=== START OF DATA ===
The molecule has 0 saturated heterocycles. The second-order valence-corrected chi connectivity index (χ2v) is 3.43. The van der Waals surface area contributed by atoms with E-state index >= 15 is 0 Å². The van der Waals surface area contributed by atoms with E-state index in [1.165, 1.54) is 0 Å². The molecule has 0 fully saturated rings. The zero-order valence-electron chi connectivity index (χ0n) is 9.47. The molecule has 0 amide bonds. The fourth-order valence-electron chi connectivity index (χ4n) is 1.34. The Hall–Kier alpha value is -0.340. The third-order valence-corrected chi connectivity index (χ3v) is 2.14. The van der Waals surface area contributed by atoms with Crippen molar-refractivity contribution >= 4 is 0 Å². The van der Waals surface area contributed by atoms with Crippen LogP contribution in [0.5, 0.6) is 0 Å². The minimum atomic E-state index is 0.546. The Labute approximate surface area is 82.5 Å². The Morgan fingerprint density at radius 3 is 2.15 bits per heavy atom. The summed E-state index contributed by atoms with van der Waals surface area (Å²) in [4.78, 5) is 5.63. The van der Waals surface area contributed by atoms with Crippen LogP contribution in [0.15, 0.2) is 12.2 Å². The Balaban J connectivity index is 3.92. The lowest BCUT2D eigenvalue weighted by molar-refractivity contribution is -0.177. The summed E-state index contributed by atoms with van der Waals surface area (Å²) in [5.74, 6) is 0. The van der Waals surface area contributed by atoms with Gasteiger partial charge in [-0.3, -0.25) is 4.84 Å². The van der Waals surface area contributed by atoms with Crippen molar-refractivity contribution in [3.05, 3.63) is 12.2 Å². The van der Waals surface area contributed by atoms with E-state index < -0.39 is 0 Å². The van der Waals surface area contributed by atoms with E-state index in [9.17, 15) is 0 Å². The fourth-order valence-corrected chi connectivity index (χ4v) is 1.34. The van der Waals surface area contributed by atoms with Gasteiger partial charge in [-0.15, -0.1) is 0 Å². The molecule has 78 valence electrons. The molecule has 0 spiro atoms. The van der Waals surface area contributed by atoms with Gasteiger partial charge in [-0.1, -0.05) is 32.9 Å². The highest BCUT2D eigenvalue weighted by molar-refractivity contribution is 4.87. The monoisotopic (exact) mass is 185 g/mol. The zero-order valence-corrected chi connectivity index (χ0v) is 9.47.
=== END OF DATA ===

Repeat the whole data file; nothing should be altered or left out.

The molecule has 0 saturated heterocycles. The second-order valence-corrected chi connectivity index (χ2v) is 3.43. The van der Waals surface area contributed by atoms with E-state index >= 15 is 0 Å². The van der Waals surface area contributed by atoms with E-state index in [1.165, 1.54) is 0 Å². The molecule has 0 fully saturated rings. The zero-order valence-electron chi connectivity index (χ0n) is 9.47. The molecule has 0 amide bonds. The fourth-order valence-electron chi connectivity index (χ4n) is 1.34. The Hall–Kier alpha value is -0.340. The third-order valence-corrected chi connectivity index (χ3v) is 2.14. The van der Waals surface area contributed by atoms with Crippen molar-refractivity contribution >= 4 is 0 Å². The van der Waals surface area contributed by atoms with Crippen LogP contribution in [0.5, 0.6) is 0 Å². The minimum atomic E-state index is 0.546. The Labute approximate surface area is 82.5 Å². The Morgan fingerprint density at radius 3 is 2.15 bits per heavy atom. The summed E-state index contributed by atoms with van der Waals surface area (Å²) in [4.78, 5) is 5.63. The van der Waals surface area contributed by atoms with Crippen LogP contribution in [0.15, 0.2) is 12.2 Å². The Balaban J connectivity index is 3.92. The lowest BCUT2D eigenvalue weighted by molar-refractivity contribution is -0.177. The summed E-state index contributed by atoms with van der Waals surface area (Å²) in [5.74, 6) is 0. The van der Waals surface area contributed by atoms with Gasteiger partial charge in [-0.3, -0.25) is 4.84 Å². The van der Waals surface area contributed by atoms with Crippen molar-refractivity contribution in [3.05, 3.63) is 12.2 Å². The van der Waals surface area contributed by atoms with E-state index < -0.39 is 0 Å². The van der Waals surface area contributed by atoms with E-state index in [9.17, 15) is 0 Å². The fourth-order valence-corrected chi connectivity index (χ4v) is 1.34. The van der Waals surface area contributed by atoms with Gasteiger partial charge in [-0.15, -0.1) is 0 Å². The molecule has 78 valence electrons. The molecule has 0 spiro atoms. The van der Waals surface area contributed by atoms with Gasteiger partial charge in [-0.1, -0.05) is 32.9 Å². The highest BCUT2D eigenvalue weighted by molar-refractivity contribution is 4.87. The monoisotopic (exact) mass is 185 g/mol. The zero-order valence-corrected chi connectivity index (χ0v) is 9.47.